21. #1211
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    Default Re: Restoring a 1929 Stephens Cruiser

    Quote Originally Posted by MvInvader View Post
    ur better buying a nice 5 gallon bucket from home depot putting all ur money into it and lighting a match.
    What a strange first post. I'd say welcome to the forum, but won't if you're going to act that way. Makoto is a beautiful boat that's been restored beautifully. It's a labor of love - but maybe you don't understand.
    "If it ain't broke, you're not trying." - Red Green

  22. #1212
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    Default Re: Restoring a 1929 Stephens Cruiser

    It looks like you had a great time with makoto at the CYA rendezvous! I love the idea of your houseboat, ... This is what this stuff is all about. Great times.

    I'm thinking of looking into the CYA over hear, but I don't know if there is much activity on the east coast.

    (I don't know what is up with that MvInvader, ..... three posts over 2+ years, and none of them very productive.)

  23. #1213
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    Default Re: Restoring a 1929 Stephens Cruiser

    Quote Originally Posted by Cogeniac View Post
    The houseboat is a new project. There are seven of these at the Island, and they rarely come up for sale, so when one did, we jumped on it!

    It is currently 1970's RV chic, with all that implies. Our plan is to make it into a proper shanty boat, with a massively updated interior.. I'll do that on a different thread.

    Cheers!

    Scott
    She's looking ship shape. I don't like sanding, but somedays I get lost in thought, and before I know it I'm thinking,"Geees! That wasn't so bad."

    When you start your shanty thread, would you please post a link here?
    This sig line is proudly provided by The Wooden Boat Magazine Forum. If it ain't The Wooden Boat Mag, it just a rag.

  24. #1214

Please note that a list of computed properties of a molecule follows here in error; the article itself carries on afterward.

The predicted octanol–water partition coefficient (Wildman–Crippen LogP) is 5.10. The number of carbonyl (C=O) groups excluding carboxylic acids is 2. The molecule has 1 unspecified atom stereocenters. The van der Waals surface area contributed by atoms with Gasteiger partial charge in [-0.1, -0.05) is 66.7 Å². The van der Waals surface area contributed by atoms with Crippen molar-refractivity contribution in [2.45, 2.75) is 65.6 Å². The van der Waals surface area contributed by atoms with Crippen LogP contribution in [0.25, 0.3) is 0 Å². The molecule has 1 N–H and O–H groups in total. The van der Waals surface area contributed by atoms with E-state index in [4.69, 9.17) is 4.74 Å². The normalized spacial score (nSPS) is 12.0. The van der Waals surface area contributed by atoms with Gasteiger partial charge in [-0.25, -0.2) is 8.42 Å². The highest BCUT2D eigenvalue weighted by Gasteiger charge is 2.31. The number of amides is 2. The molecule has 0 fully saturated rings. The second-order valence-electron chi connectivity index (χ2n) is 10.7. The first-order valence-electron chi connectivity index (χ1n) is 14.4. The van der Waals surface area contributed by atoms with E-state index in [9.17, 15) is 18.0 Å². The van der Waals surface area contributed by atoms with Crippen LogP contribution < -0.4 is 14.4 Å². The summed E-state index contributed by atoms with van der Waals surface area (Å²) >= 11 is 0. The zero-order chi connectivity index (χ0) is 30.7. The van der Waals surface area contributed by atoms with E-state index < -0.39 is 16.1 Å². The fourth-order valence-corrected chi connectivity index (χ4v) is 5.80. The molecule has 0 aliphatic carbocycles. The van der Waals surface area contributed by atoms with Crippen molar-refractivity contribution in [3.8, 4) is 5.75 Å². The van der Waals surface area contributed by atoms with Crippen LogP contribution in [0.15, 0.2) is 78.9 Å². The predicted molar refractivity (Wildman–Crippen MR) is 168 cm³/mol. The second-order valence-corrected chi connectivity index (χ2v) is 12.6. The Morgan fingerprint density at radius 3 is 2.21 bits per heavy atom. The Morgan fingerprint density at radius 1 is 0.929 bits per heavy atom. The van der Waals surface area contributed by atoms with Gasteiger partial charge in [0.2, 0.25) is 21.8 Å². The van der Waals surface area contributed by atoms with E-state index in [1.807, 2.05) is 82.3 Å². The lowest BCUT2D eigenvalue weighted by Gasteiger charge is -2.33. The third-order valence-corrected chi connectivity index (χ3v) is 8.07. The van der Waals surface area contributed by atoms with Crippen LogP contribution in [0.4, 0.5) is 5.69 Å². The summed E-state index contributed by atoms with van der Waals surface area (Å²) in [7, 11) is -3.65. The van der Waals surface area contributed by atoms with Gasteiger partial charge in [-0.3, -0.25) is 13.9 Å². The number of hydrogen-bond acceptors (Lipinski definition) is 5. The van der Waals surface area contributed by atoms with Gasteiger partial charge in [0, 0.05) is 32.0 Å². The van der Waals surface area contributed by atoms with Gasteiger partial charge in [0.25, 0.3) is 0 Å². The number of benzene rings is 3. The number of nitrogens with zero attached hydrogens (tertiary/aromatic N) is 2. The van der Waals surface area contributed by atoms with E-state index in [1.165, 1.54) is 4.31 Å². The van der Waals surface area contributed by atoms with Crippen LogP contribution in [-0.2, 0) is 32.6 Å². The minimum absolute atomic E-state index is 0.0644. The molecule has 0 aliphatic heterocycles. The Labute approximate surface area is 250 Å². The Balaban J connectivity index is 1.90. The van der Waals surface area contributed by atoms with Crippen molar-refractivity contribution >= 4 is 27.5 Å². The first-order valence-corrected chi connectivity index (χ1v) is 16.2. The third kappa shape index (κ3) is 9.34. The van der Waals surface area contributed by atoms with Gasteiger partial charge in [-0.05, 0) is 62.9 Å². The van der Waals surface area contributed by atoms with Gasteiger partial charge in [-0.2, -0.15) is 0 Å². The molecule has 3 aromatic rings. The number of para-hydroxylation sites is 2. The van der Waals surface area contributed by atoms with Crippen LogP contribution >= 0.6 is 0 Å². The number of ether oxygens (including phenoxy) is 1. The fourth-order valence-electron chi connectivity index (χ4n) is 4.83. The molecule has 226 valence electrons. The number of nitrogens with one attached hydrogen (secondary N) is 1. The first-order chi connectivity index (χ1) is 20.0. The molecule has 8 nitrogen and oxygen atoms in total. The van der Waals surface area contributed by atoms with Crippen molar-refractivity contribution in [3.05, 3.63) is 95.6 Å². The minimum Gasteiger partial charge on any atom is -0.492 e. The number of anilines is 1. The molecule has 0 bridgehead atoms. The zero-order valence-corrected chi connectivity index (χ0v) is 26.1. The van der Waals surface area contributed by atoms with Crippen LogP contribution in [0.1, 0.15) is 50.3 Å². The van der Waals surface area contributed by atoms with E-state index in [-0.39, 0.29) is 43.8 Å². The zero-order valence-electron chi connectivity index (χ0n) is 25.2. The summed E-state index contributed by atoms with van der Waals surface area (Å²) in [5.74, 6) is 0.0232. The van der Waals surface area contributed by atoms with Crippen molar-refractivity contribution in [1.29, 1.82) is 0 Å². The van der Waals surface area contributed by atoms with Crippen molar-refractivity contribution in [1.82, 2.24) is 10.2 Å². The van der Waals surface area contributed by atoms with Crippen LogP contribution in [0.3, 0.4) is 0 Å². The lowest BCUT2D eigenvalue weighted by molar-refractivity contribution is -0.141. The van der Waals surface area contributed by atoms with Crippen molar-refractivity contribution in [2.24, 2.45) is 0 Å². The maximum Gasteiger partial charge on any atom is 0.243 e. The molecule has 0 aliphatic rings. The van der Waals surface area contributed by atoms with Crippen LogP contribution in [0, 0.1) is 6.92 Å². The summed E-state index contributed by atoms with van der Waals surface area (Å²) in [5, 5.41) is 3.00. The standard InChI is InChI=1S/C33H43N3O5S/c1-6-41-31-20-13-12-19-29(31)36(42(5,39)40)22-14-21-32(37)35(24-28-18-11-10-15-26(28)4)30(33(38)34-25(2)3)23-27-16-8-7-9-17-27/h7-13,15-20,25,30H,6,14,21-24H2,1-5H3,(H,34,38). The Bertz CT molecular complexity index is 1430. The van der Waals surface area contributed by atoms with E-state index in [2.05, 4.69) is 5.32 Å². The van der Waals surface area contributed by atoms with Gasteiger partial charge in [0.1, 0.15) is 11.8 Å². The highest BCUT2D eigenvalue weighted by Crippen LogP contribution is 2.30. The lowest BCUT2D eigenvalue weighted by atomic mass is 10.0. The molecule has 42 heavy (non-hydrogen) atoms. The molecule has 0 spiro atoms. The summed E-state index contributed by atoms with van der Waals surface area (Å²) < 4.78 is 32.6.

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    Default Re: Restoring a 1929 Stephens Cruiser

    Hi Ned;

    Tha CYA has five fleets. Canada (many BC), Pacific Northwest (Seattle and Portland areas,
    Northern CA, Southern CA, and The USA fleet.

    USA cover basically everything other than the west coast. The Commodore Ted Crosby is out of Old Lyme CT. I'd suggest you join, if for no other reason than to build up the anemic USA fleet, and to get the fabulous CYA newsletter. PM me for details. I'll send you few older newsletters.

    Scott
    Now is a good time!


    Steward of MAKOTO [WB Magazine #232], and Honored Member of the LPBC

  25. #1215
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    Default Re: Restoring a 1929 Stephens Cruiser

    Quote Originally Posted by ben2go View Post
    When you start your shanty thread, would you please post a link here?
    Of course!!

    It's a "floating home" in a great location. My task will be to turn it from a cheap 1960's RV to a classic shanty boat. Challenge accepted!! At least it's WOOD!!!

    Y'all have seen what I can to with a classic, so this will be a test of how to make a plain Jane floating box with a walnut wood grain vinyl interior into a classic shanty boat.. I'm already planning!!
    Now is a good time!


    Steward of MAKOTO [WB Magazine #232], and Honored Member of the LPBC

  26. #1216
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    Default Re: Restoring a 1929 Stephens Cruiser

    Quote Originally Posted by MvInvader View Post
    ur better buying a nice 5 gallon bucket from home depot putting all ur money into it and lighting a match.

    Hmm. Really? Which boat should I torch? The classic 1929 wooden boat, or the houseboat in the unobtainium location? The houseboat was cheap, and will be an easy project. The other one has already burned up a ton of money, so I think I'll enjoy her for the next 30 years...
    Now is a good time!


    Steward of MAKOTO [WB Magazine #232], and Honored Member of the LPBC

  27. #1217
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    Default Re: Restoring a 1929 Stephens Cruiser

    Quote Originally Posted by Cogeniac View Post
    Hmm. Really? Which boat should I torch? The classic 1929 wooden boat, or the houseboat in the unobtainium location? The houseboat was cheap, and will be an easy project. The other one has already burned up a ton of money, so I think I'll enjoy her for the next 30 years...